Farm and construction machinery maker Deere & Co. (DE) reported Wednesday a higher profit for its third quarter, boosted by strong demand for farm equipment in the U.S., despite international weakness. Meanwhile, quarterly earnings per share and top line fell short of analysts' estimates.
Looking ahead to fiscal 2012, the company trimmed its profit forecast as it sees slower growth in equipment sales. In pre-market activity, Deere shares lost 5.3 percent.
Chairman and Chief Executive Officer Samuel Allen said, "Although a strong quarter, we are not satisfied that sales fell short of our expectations due to weakening in certain international markets and short-term manufacturing inefficiencies resulting from the introduction of a record number of new products."
For the third quarter, net income attributable to the company grew 11 percent to $788 million or $1.98 per share from last year's $712.3 million or $1.69 per share. On average, 18 analysts polled by Thomson Reuters expected earnings of $2.31 per share for the quarter. Analysts' estimates typically exclude one-time items.
The company's financial services subsidiary, John Deere Capital Corp., generated attributable net income declined from last year primarily due to higher selling, administrative and general expenses, partially offset by growth in the credit portfolio.
Deere's worldwide net sales and revenues climbed 15 percent to $9.59 billion. Net sales of the equipment operations grew 16 percent to $8.93 billion, but missed analysts' consensus estimate of $9.53 billion for the quarter.
According to the company, net sales included price realization of 5 percent and an unfavorable currency-translation effect of 5 percent. Equipment net sales in the United States and Canada increased 28 percent, while sales outside the U.S. and Canada were essentially unchanged mainly with unfavorable currency-translation effects.
In the quarter, demand remains strong for U.S. farm equipment while construction continues solid recovery. Agriculture & Turf sales increased 14 percent, largely due to higher shipment volumes and price realization, partially offset by the unfavorable effects of currency translation. Construction & Forestry's sales climbed 23 percent, mainly due to higher shipment volumes and price realization.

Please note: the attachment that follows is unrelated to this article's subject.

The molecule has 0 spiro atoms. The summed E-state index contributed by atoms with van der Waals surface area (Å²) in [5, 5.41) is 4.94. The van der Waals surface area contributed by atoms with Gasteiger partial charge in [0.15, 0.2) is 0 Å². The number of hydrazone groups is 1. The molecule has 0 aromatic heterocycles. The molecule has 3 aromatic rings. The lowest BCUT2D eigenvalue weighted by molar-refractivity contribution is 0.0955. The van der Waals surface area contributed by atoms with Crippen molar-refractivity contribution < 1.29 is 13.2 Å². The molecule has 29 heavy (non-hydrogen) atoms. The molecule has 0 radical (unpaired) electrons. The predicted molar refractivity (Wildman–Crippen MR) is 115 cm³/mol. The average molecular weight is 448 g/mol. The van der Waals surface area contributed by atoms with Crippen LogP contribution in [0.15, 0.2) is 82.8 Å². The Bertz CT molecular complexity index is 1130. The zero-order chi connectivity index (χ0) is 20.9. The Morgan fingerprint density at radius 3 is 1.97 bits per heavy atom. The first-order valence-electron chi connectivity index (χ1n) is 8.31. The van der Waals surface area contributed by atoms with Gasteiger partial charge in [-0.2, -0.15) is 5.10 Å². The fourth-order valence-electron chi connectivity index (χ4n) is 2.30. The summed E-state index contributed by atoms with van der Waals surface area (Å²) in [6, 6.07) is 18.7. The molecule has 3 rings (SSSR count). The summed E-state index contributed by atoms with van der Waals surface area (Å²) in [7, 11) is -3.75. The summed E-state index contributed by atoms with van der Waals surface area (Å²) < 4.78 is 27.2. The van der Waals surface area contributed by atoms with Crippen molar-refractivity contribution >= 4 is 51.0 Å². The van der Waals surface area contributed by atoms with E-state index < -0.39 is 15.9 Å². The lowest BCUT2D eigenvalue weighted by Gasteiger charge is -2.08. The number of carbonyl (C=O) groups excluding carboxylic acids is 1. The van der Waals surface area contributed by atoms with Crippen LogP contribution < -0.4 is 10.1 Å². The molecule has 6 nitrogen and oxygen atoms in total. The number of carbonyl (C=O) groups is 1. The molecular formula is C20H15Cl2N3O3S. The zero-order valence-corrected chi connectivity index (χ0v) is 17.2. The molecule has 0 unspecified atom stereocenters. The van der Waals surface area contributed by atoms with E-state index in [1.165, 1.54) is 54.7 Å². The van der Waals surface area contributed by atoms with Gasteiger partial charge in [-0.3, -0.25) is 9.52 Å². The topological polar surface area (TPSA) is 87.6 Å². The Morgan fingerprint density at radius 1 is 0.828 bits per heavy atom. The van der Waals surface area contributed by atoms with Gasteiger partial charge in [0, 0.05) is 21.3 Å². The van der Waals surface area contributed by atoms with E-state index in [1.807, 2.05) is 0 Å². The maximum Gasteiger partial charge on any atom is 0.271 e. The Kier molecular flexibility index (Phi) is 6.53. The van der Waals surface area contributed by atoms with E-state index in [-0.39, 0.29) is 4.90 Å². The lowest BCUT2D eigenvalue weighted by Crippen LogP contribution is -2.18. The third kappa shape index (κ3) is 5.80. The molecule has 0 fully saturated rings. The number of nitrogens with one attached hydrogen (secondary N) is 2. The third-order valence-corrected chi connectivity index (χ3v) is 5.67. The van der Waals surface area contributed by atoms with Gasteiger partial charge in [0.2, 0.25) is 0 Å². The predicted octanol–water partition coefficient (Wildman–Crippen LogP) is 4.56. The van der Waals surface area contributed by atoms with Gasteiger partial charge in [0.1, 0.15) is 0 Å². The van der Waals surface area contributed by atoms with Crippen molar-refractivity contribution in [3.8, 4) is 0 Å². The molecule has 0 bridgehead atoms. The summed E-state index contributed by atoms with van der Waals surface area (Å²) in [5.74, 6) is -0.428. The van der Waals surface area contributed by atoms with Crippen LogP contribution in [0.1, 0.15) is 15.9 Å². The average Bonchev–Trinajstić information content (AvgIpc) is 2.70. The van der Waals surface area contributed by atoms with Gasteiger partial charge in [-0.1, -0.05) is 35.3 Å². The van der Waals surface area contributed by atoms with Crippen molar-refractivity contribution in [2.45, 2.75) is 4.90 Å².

Looking ahead to fiscal 2012, Deere now expects attributable net income to be about $3.1 billion, compared to previous forecast of around $3.35 billion.
Deere now projects equipment sales to increase by about 13 percent for both fiscal 2012 and the fourth quarter, including an unfavorable currency-translation impact. Previously, equipment sales were projected to increase by nearly 15 percent.
Back in May, Deere had lifted its full-year earnings forecast for a second time after reporting better-than-expected earnings and revenues for the second quarter, helped by a strong farm economy. It was its eighth consecutive quarterly earnings record in the quarter.
Allen said, "Global economic conditions and dryness in several key markets warrant some caution in coming months. However, this year's drought could positively influence our outlook as it spotlights the need for John Deere's highly productive agricultural equipment."
In pre-market activity, Deere shares lost $4.40 or 5.5 percent, and are currently trading at $75.73.
| || |
| To receive FREE breaking news email alerts for Deer Consumer Products and others in your portfolio|
by RTT Staff Writer
For comments and feedback: email@example.com